The kids are coming – and they’re going to live on the north side of Verona.

That was among the most significant pieces of data presented at the Nov. 7 Attendance Area Advisory Committee meeting by consultant Mark Roffers, whose firm does enrollment projections for school districts around Wisconsin.

It was the committee’s second meeting of up to 11 scheduled. By next March, the 29-member group is expected to offer up to three recommendations to the school board for new elementary and middle school attendance boundaries that will go into effect in 2020 when the new high school opens on the west side of the City of Verona.

The group, which includes parents and district staff, had its first meeting Oct. 16. The work so far has mostly focused on listening, with some small-group discussion among the committee members about what questions they had or what topics they hoped to explore in future meetings.

Roffers projected that the current attendance area for Country View Elementary School will be the hardest hit by 2030, with more than 1,000 kids in that area by then.

“If we did nothing, we would have twice as many kids in Country view as we have today,” Roffers told the group. “The current attendance areas are unsustainable.”

The district expects the boundaries set next year to last until at least 2025, when the current Country View attendance area is projected at 953 students. That area includes the former Glacier Edge Elementary School area on the City of Verona’s southeast side, which was changed three years ago as GE approached its capacity.

The Sugar Creek Elementary School attendance is projected to remain well below capacity when it moves to the current Badger Ridge Middle School building in fall 2020. By 2030, Roffers projected it would have 534 students, nearly 200 below the building’s 723 capacity.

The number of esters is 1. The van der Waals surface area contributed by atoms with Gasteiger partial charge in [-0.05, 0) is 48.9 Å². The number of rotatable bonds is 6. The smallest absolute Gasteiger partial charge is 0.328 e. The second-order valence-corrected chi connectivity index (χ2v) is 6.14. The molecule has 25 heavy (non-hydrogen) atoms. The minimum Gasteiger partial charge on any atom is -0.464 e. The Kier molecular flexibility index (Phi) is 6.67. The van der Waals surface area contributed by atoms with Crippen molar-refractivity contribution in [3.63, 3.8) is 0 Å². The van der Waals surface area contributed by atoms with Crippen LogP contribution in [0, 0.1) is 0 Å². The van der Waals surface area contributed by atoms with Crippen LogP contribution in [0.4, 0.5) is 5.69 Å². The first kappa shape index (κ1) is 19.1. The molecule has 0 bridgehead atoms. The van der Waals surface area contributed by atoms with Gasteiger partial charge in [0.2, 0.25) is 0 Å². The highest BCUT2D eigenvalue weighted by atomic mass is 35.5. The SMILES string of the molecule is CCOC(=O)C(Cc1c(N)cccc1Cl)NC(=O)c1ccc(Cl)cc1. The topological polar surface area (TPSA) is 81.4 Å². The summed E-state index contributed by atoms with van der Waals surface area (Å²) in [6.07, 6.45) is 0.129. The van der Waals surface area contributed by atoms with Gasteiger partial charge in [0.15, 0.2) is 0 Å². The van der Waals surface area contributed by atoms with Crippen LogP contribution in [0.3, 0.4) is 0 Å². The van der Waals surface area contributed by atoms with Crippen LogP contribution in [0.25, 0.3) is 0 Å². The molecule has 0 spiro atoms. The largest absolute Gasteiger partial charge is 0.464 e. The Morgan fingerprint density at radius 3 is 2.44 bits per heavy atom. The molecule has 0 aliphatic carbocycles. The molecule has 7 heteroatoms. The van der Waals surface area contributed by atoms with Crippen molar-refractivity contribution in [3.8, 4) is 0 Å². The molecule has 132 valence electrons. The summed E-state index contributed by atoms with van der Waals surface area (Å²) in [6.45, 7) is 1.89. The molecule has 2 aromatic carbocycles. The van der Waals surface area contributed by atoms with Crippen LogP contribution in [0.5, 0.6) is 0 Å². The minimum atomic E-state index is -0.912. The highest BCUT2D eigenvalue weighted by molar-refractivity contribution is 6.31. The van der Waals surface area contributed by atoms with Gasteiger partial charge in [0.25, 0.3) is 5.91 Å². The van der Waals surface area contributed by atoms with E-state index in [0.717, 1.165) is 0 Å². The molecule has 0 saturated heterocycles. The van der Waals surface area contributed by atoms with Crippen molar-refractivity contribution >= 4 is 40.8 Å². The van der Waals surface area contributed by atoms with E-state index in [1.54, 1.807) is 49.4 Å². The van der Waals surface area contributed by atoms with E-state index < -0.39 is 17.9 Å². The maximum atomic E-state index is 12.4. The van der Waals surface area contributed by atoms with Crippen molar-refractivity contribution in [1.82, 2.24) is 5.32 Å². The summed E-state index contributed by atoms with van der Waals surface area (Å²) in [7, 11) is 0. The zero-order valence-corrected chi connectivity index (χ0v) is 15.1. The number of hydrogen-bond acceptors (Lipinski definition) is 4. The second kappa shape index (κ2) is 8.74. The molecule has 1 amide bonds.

By that time, it’s likely the district will have added another elementary school, anyway, which Roffers said should be considered “in the backs of our heads” during these conversations. Since any new school would require referendum approval, the district wouldn’t want to assume its success during this boundary process.

The Nov. 7 meeting was heavy on data and maps from Roffers. That data dive is expected to continue at the committee’s Nov. 26 meeting, when they will consider how transportation, the Two Way Immersion program and charter schools factor into attendance boundaries.

Roffers said the charter schools and TWI program make it “extremely challenging” to project enrollment, because students in those programs can come from different attendance areas and change the projections.

There was also a brief discussion on “grandfathering,” which would allow some students to remain in their current elementary schools if their residence is in a new boundary. That’s expected to be further discussed at later meetings, but it could significantly affect how close schools are to building capacities under any new boundaries. Superintendent Dean Gorrell said at a school board committee meeting two days later he expected “a lot of energy” on the topic, whether for or against.

Gorrell assured the committee members he and the school board did not have “any preconceived notions” about how the boundaries will look.

Contact Scott Girard at ungreporter@wcinet.com and follow him on Twitter @sgirard9.